Wally Hall is the managing sports editor for the Arkansas Democrat-Gazette. A graduate of the University of Arkansas-Little Rock after an honorable discharge from the U.S. Air Force, he is a member and past president of the Football Writers Association of America, member of the U.S. Basketball Writers Association, past president and current executive committee and board member of the Arkansas Sports Hall of Fame, and voter for the Heisman Trophy. He has been awarded Arkansas Sportswriter of the Year 10 times and has been inducted into the Arkansas Sportswriters and Sportscasters Hall of Fame.
Like It Is:
Petrino has paid for mistake
Former Arkansas football coach Bobby Petrino speaks at the Little Rock Touchdown Club on Monday, Sept. 9, 2019, in Little Rock.
Bobby Petrino made a mistake when he was at the University of Arkansas.
He’s paid for it dearly.
Three years ago, he waived a speaking fee and paid his own way to speak to the Little Rock Touchdown Club.
His message was heavy on his heart.
He wanted to apologize.
Not just to the LRTDC and not just the UA, but to the great Razorback fans, and he thanked them for the way they treated him and his family.
Petrino’s judgement error was personal.
There’s really no need to discuss his April Fool’s Day folly.
He made a personal mistake and he tried to cover it up.
It only affected the football program because John Smith was named the interim.
It didn’t affect anyone more deeply than it did Petrino and his wife.
By all accounts, he learned a valuable lesson.
This is what he told our man Tom Murphy, who drove to Springfield, Mo., on Monday to attend Petrino’s weekly news conference and visit with the Missouri State head coach for a few minutes:
“I’m doing great,” he said. “I’m having as much fun as I’ve ever had coaching. I’ve got eight grandkids around me all the time. So I’m big smiling and enjoying life.’
His son Nick is his offensive coordinator, and his son-in-laws are defensive coordinator and defensive line coach.
Petrino is valuing his family.
To err is human, to forgive divine.
Almost since it was announced Missouri State and Petrino would play the Razorbacks this Saturday, there have been conversations.
Will Petrino get booed? Will people make signs?
It is doubtful Petrino is really concerned about his reception as much as how many receptions can his receivers grab from talented quarterback Jason Shelley.
What is certain is in four seasons he led the Razorbacks back to the national scene.
He resigned as the head coach of the Atlanta Falcons before the season ended to get the Arkansas job and try to recruit a few players.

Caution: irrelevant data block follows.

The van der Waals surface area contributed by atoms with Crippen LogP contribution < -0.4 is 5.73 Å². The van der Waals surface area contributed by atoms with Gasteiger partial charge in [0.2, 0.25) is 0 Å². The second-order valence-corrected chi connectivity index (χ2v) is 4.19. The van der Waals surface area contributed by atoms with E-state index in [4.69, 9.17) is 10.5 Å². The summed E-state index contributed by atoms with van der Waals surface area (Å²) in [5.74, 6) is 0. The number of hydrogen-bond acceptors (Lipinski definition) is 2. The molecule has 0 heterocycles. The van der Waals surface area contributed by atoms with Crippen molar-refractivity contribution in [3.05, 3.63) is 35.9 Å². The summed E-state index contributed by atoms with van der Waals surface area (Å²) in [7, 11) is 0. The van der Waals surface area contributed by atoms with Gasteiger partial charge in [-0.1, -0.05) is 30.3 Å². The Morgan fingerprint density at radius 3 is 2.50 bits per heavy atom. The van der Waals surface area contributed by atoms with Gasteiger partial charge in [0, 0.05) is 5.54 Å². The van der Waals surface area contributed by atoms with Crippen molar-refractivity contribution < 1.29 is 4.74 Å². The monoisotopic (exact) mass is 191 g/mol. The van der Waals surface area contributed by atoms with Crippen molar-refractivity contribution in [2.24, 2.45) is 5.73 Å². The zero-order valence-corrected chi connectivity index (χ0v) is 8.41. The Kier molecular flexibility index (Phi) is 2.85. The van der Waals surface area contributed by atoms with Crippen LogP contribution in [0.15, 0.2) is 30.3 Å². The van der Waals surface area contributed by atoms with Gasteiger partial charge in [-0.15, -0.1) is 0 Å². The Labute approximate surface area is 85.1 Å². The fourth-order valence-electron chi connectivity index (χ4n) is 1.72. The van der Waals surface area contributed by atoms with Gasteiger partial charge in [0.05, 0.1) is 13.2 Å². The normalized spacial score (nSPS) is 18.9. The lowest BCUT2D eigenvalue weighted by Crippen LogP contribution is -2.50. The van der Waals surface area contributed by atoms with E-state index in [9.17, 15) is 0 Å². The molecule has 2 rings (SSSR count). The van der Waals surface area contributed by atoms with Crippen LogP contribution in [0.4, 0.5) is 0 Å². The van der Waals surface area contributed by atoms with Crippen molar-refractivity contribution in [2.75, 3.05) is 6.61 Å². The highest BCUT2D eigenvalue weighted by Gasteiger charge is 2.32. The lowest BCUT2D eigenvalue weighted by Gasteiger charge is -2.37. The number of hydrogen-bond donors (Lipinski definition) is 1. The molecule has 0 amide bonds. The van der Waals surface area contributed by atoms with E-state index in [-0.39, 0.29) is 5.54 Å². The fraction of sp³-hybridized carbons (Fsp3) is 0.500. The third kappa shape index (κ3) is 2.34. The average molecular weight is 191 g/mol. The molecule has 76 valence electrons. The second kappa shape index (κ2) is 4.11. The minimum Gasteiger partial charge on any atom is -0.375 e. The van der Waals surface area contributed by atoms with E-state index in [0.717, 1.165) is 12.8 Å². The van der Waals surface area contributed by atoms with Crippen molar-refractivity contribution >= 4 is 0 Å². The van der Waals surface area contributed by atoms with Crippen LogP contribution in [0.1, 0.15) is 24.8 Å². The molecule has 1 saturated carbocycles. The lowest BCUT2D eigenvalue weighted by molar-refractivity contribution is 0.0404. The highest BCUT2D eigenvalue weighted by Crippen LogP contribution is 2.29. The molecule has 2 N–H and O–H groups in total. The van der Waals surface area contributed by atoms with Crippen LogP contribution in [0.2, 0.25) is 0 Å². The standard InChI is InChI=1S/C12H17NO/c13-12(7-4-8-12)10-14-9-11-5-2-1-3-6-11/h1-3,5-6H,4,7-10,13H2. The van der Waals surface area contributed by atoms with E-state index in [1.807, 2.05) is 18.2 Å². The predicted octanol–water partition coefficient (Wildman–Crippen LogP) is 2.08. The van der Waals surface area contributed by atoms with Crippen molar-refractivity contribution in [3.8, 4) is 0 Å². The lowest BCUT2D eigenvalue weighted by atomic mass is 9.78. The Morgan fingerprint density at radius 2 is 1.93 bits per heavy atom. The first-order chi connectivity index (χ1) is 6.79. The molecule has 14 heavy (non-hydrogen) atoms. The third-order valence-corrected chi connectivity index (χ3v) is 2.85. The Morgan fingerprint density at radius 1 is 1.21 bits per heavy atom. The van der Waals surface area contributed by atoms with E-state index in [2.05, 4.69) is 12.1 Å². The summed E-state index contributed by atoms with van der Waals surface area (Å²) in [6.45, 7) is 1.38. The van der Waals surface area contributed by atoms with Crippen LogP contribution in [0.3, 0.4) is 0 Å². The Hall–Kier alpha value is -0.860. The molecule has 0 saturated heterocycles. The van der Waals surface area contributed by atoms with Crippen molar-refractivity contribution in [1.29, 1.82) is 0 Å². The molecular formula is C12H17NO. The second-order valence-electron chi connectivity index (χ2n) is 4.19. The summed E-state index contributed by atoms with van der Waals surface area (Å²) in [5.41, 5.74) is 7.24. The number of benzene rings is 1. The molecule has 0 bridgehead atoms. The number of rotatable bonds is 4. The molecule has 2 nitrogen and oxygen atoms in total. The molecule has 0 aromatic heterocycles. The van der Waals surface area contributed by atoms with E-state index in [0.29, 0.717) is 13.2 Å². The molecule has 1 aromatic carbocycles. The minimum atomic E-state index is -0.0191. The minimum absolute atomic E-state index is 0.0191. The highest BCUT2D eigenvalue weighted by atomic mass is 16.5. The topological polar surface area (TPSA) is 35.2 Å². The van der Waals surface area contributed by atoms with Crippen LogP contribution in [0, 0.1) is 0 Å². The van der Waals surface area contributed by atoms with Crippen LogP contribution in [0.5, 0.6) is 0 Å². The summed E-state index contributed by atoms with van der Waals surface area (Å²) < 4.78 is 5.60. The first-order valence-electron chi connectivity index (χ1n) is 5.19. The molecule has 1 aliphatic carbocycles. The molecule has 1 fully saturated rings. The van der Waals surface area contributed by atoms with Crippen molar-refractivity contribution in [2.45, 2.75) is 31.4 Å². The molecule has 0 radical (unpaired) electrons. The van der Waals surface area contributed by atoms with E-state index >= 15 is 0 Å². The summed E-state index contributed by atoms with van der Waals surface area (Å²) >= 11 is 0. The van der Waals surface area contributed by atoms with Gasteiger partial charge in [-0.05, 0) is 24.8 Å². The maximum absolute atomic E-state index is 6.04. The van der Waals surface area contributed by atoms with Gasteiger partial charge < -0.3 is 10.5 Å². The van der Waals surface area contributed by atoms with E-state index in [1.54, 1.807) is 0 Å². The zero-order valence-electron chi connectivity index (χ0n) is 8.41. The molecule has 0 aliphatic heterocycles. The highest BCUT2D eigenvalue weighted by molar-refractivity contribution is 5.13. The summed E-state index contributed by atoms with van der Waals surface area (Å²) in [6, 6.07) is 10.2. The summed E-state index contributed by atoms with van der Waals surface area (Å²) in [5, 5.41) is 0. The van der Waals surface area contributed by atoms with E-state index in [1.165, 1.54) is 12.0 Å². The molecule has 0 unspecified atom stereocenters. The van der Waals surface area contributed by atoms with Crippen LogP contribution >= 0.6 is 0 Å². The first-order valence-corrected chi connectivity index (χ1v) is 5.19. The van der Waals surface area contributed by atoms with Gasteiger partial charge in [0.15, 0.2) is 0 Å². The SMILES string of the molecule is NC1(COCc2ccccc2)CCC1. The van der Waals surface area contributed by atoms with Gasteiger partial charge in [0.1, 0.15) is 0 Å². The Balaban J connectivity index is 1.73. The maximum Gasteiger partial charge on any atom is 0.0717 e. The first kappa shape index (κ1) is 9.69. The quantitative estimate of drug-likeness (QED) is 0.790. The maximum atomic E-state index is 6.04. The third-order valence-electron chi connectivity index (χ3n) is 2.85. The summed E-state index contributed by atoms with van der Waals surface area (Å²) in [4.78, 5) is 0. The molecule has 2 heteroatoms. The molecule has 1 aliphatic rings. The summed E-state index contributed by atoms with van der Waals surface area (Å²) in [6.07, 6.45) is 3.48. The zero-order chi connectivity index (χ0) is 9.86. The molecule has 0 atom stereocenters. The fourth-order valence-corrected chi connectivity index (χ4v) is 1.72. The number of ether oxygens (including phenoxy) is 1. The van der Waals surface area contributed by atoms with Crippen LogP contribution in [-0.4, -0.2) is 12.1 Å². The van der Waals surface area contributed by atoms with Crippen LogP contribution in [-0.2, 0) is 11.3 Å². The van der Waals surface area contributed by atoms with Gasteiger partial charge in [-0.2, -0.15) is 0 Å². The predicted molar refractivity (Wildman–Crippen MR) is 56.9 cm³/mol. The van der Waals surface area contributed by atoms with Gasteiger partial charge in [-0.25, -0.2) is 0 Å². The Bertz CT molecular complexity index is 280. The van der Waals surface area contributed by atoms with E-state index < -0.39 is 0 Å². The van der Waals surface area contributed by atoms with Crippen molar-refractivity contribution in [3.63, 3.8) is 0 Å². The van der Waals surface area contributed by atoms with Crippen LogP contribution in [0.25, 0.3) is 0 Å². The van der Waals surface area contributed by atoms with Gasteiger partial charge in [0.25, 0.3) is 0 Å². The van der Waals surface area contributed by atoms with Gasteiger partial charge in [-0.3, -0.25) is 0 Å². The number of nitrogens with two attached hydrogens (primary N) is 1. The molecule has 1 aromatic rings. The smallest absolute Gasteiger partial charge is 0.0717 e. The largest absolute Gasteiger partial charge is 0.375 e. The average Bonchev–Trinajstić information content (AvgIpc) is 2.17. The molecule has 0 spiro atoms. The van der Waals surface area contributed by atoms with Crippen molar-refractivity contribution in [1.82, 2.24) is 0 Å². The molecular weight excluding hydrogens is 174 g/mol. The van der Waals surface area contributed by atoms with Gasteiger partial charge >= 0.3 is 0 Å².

The Razorback program was fractured.
Some of the fans loved Houston Nutt, who was forced to resign, and some didn’t.
Petrino’s first season he was 5-7, but four of the losses were by a touchdown or less. The next year he was 8-5 and won the Liberty Bowl.
In his third season the Razorbacks were 10-3, played Ohio State in the BCS Sugar Bowl and finished the season ranked No. 8 in the country.
Petrino’s final season was 11-2, beat Kansas State in the Cotton Bowl and was ranked No. 5 in the nation.
A few months later, then athletic director Jeff Long announced on statewide TV that Petrino had been terminated for lying about his mistake.
Petrino was out of football for a season then landed the Western Kentucky job where he went 8-4. He got him an encore performance as head coach at Louisville, where he was 77-35 but was terminated with one game left in the 2018 season.
The Cardinals were 2-8, and he got a vote of no confidence and a big pay day.
He was out of football for another season and then was hired by the Bears and is currently 15-9 and 11-3 in Missouri Valley Conference games.
His overall record as a head coach is 134-65, including 34-17 at Arkansas, 21-5 during his final two seasons.
Now 61 years old, Petrino is at peace with life. He’s paid the price for his mistake.
He’s still a fierce competitor, always was and always will be. He has a brilliant unconventional offensive mind.
Saturday night he’ll play to win from start to finish. He’ll use every weapon in his arsenal.
Not because it is Arkansas, but in spite of it being a place he realized too late that he loved.
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